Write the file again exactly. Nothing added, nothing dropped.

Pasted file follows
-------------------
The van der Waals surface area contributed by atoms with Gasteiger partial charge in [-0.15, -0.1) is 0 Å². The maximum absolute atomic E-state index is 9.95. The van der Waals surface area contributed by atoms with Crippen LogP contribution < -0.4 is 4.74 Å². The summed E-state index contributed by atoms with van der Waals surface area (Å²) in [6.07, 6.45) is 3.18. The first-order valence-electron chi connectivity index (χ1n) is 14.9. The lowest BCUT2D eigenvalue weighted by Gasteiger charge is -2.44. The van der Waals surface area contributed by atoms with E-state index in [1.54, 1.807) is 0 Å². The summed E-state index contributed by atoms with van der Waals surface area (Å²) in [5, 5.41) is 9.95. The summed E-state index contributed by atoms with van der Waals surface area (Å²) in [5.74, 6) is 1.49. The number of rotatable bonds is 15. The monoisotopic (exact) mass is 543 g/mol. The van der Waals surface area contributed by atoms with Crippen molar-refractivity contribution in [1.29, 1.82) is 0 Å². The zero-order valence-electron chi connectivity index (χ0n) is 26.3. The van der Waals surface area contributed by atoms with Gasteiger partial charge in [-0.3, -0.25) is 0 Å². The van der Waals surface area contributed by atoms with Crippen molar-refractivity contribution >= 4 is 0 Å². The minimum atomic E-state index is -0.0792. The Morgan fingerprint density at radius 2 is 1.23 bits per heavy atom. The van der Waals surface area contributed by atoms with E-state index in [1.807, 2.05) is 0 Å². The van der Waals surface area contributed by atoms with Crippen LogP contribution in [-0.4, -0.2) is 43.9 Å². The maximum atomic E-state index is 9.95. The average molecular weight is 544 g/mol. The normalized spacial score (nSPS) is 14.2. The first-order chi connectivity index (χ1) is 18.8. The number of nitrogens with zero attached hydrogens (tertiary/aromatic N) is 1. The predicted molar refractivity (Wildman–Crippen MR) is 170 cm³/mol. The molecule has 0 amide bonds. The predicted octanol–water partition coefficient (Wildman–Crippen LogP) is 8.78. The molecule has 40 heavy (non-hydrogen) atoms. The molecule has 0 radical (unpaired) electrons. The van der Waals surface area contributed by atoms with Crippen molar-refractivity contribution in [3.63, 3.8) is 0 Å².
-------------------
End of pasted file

The van der Waals surface area contributed by atoms with Gasteiger partial charge in [-0.15, -0.1) is 0 Å². The maximum absolute atomic E-state index is 9.95. The van der Waals surface area contributed by atoms with Crippen LogP contribution < -0.4 is 4.74 Å². The summed E-state index contributed by atoms with van der Waals surface area (Å²) in [6.07, 6.45) is 3.18. The first-order valence-electron chi connectivity index (χ1n) is 14.9. The lowest BCUT2D eigenvalue weighted by Gasteiger charge is -2.44. The van der Waals surface area contributed by atoms with E-state index in [1.54, 1.807) is 0 Å². The summed E-state index contributed by atoms with van der Waals surface area (Å²) in [5, 5.41) is 9.95. The summed E-state index contributed by atoms with van der Waals surface area (Å²) in [5.74, 6) is 1.49. The number of rotatable bonds is 15. The monoisotopic (exact) mass is 543 g/mol. The van der Waals surface area contributed by atoms with Crippen molar-refractivity contribution in [1.29, 1.82) is 0 Å². The zero-order valence-electron chi connectivity index (χ0n) is 26.3. The van der Waals surface area contributed by atoms with Gasteiger partial charge in [-0.3, -0.25) is 0 Å². The van der Waals surface area contributed by atoms with Crippen molar-refractivity contribution >= 4 is 0 Å². The minimum atomic E-state index is -0.0792. The Morgan fingerprint density at radius 2 is 1.23 bits per heavy atom. The van der Waals surface area contributed by atoms with E-state index in [1.807, 2.05) is 0 Å². The van der Waals surface area contributed by atoms with Crippen LogP contribution in [-0.4, -0.2) is 43.9 Å². The maximum atomic E-state index is 9.95. The average molecular weight is 544 g/mol. The normalized spacial score (nSPS) is 14.2. The first-order chi connectivity index (χ1) is 18.8. The number of nitrogens with zero attached hydrogens (tertiary/aromatic N) is 1. The predicted molar refractivity (Wildman–Crippen MR) is 170 cm³/mol. The molecule has 0 amide bonds. The predicted octanol–water partition coefficient (Wildman–Crippen LogP) is 8.78. The molecule has 40 heavy (non-hydrogen) atoms. The molecule has 0 radical (unpaired) electrons. The van der Waals surface area contributed by atoms with Crippen molar-refractivity contribution in [3.63, 3.8) is 0 Å².